‘Hackney was a cultural desert. Warhol made us want to improve it’: Museum exhibition explores pop-art’s influence
- Credit: Hackney Council/ Hackney Museum/ Sean Pollock
Neil Martinson was 19 when he designed and put up posters about the 1973 Chilean coup around Hackney. Forty-four years on, the only surviving copy is at the museum. Emma Bartholomew explains.
The discovery of American pop art pulled a teenage Neil Martinson out of the “grim cultural desert” he found Hackney to be in the ’70s and ’80s, and “opened up the world”.
“It was like everything was in monochrome. Cinemas were closed, buildings were falling down, grim pubs littered the streets,” the photographer, now 64, said.
“I was just out of Hackney Downs School where our wonderfully subversive teachers had introduced us to the likes of Warhol, Lichtenstein, Picasso, and William Blake. Suddenly there was colour and there was politics. It was about changing Hackney for the better.
“Not for a minute would I say my work was anything like that but it gave us an idea of how to use colour and shapes, and it was for a very specific political purpose.”
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An exhibition at Hackney Museum displaying prints by American artists Andy Warhol, Robert Rauschenberg and Kara Walker – which are on loan from the British Museum – explores the influence those movements have had on art in Hackney from the 1960s through to today.
The exhibition – Warhol to Walker: American prints from pop art to today – juxtaposes the world famous art with work by artists in Hackney who worked in local print studios.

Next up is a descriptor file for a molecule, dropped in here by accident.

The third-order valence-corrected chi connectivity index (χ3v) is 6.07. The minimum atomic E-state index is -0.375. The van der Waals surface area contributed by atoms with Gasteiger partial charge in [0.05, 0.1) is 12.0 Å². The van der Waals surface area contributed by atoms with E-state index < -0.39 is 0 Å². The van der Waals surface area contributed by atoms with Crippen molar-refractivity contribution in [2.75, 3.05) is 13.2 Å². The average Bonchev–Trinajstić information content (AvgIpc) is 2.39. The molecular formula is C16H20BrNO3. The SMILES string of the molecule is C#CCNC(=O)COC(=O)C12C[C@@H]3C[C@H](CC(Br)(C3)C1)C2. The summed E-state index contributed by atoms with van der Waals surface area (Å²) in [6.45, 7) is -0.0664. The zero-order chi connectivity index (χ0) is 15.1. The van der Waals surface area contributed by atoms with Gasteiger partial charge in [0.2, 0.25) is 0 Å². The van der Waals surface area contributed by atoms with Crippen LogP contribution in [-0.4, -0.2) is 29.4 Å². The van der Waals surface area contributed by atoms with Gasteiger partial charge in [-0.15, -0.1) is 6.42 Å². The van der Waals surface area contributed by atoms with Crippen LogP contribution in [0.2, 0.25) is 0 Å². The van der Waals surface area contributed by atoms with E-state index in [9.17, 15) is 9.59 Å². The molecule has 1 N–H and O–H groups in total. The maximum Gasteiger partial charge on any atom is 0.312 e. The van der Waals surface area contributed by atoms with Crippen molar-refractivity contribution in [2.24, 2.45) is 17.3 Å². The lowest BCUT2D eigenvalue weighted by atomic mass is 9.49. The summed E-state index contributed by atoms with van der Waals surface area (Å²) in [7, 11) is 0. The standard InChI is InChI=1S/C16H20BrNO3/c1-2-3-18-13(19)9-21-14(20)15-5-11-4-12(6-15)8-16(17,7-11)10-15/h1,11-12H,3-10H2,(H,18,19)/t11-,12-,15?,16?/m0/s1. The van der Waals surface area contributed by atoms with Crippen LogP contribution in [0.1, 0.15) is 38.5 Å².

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At the time, workshops at Chats Palace in Chatsworth Road, Homerton, and the Lenthal Road Studios in Stoke Newington used silkscreen and lithographic techniques to produce posters promoting political movements, protests and community events.
A poster about the 1973 coup in Chile, made by Neil the same year, is on display in the exhibition. He was 19 and had just left school.
Neil’s eyes were opened to politics when he got involved with the Centerprise bookshop and cultural centre, which had just opened in Kingsland High Street, Dalston, becoming a focal point for people interested in radical ideas.
“The posters were responses to political situations,” explained Neil, who is now 62 and splits his time between living in Haringey and Snowdonia.
“Certainly at Centreprise there was the sense that a lot of things needed improving in Hackney.
“There were lots of campaigns around the provision of nurses or class sizes, and a lot around housing, so a lot of the work produced was highly political.
“A lot of people were either using posters or photography or print to look at how to make things better for people in some way.”
The posters were used to advertise meetings, or to lobby the councillors “who were pretty remote from what was going on” at the time.
Neil made the Chile poster at the Lenthal Road workshop, which was a bit like a garage where he was taught by “a very old chap” whose name he can’t remember.
“It was quite difficult to produce posters then,” said Neil. “Either you needed a lot of money or you needed somewhere to do it yourself.”
The design was made using three colours, and Neil had to cut all the stencils out by hand.
“It was a very laborious, slow process,” he said. “It’s not like now where you can put something online in three or four minutes. It took me three or four days. We fly posted it around Hackney, which isn’t really something you see now.”
About 100 would have been produced of each design, but the one in the exhibition is the only surviving copy he knows of.
“You just fly posted them,” he said. “At the time it would never have occurred to us there would be any interest in it so many years later.”
Catherine Daunt from the British Museum will will give a talk at the museum in Reading Lane on July 27 at 6.30pm. The exhibition runs until September 16.